Reading Like A Writer: A Guide for People Who Love Books and Those Who Want to Write Them by Francine Prose is not at all what I expected. When my sister suggested I read the book she explained the basic premise, which I found to be sound and interesting. Ms. Prose basically asks why writer’s today are so obsessed with learning to write by taking classes, reading books on writing, learning from authors, etc. She argues that the great writers of the past didn’t have those resources and still managed to produce incredible stories. I was led to expect that she was going to explain how author’s of the past would have learned to write (which is by reading and practicing, which every book on writing I have ever read repeats frequently) and offer practical advice for aspiring writers to read and better learn from reading. There were several good tidbits of information along this line, but as for advice in writing itself I was let down considerably as the book progressed (which may have been my fault for having false expectations).
First, let me say that Francine Prose obviously has a background in literature and literary fiction, and it is from that perspective that most of her experience and advice comes. I have never taken a literature class (though that will change shortly), and I have a pretty balanced appreciation of both “literary” and “genre” fiction. I know how to read critically I am generally able to find enjoyment of both types of books, though usually a different type of enjoyment. Just as I can enjoy listening to jazz and classical music for different reasons. I found the book dissatisfying because I expected practical advice and I got several hundred pages of the author rambling about her favorite literature.
Rather than discussing the concept of Story in and of itself, Ms. Prose focuses on close reading and writing. That is to say there were chapters on both sentences and paragraphs where she tried to explain (with long excerpts throughout) what she sees as beautiful and ideal sentences and paragraphs, even some that were in some ways contrary to the usual advice on utility of a sentence. She gave two pieces of advice that I did find interesting to ponder. First, she strongly suggests that the only way to really appreciate a work is to consciously drop your political and personal baggage at the door and enjoy the book for what it is, and from what mindset the author and characters were created from. Second, she suggests slowing down, reading and admiring the words and sentences carefully, “stopping to smell the roses” as it were. I found the advice interesting, and in my recent re-reading of The Once and Future King (review forthcoming!) I found that is was both easier, more relaxing, and much more thought provoking(what a clumsy sentence) to read it slowly (it took me 8 days to finish The Once and Future King, whereas most books take me two or three).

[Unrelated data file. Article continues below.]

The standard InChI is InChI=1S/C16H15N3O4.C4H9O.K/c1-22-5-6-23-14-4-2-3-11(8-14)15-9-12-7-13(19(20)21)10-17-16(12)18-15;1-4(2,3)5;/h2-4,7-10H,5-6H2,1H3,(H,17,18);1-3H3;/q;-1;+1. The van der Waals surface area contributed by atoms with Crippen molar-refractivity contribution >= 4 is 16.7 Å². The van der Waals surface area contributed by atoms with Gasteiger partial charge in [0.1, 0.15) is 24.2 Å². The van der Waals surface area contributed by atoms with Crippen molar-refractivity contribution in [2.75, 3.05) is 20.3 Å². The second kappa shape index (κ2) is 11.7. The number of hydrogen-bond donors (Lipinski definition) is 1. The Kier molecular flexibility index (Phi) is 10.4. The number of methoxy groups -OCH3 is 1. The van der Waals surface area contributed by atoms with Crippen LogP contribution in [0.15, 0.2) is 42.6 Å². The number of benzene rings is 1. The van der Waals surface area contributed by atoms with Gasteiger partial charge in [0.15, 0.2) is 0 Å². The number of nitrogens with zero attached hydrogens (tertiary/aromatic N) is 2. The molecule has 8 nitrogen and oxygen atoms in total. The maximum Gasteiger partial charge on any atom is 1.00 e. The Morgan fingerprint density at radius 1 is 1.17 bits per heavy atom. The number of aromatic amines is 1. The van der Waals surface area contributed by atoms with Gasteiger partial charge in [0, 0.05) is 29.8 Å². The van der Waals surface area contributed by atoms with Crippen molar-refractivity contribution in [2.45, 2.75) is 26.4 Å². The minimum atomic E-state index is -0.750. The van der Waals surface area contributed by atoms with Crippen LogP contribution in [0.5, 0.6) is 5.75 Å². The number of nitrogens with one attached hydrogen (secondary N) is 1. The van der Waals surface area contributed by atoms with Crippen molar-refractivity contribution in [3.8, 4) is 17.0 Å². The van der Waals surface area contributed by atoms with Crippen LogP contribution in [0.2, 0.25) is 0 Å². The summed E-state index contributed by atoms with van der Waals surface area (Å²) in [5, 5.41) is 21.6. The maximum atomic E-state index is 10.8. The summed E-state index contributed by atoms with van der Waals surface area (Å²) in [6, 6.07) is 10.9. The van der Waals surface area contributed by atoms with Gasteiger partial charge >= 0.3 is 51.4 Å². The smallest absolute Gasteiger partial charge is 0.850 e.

Ms. Prose offers a fairly hefty suggested reading list with each of her chapters on sentence, paragraph, character, etc. of authors to read and admire their particular strengths. I had only heard of two or three of the authors, and the only one I had read anything of was Anton Chekhov (who is incredible). Overall, this book offered a very different view of writing and literature then I have ever been exposed to before, and I’m not sure how I feel about it. I’m hoping my literature class this fall can help open my eyes a little bit to the “literature perspective” if you will, so I can better appreciate the kind of works Ms. Prose was talking about. Most of the time when I was Reading Like a Writer she was saying how great a certain author’s characters are, then there would be a series of really long excerpts from various works that I would read and not find that fantastic. Possible solutions: I’m blind. She’s full of it. *shrugs*
I guess I’ll just have to keep reading, keep writing, and find out for myself like all the great authors of old…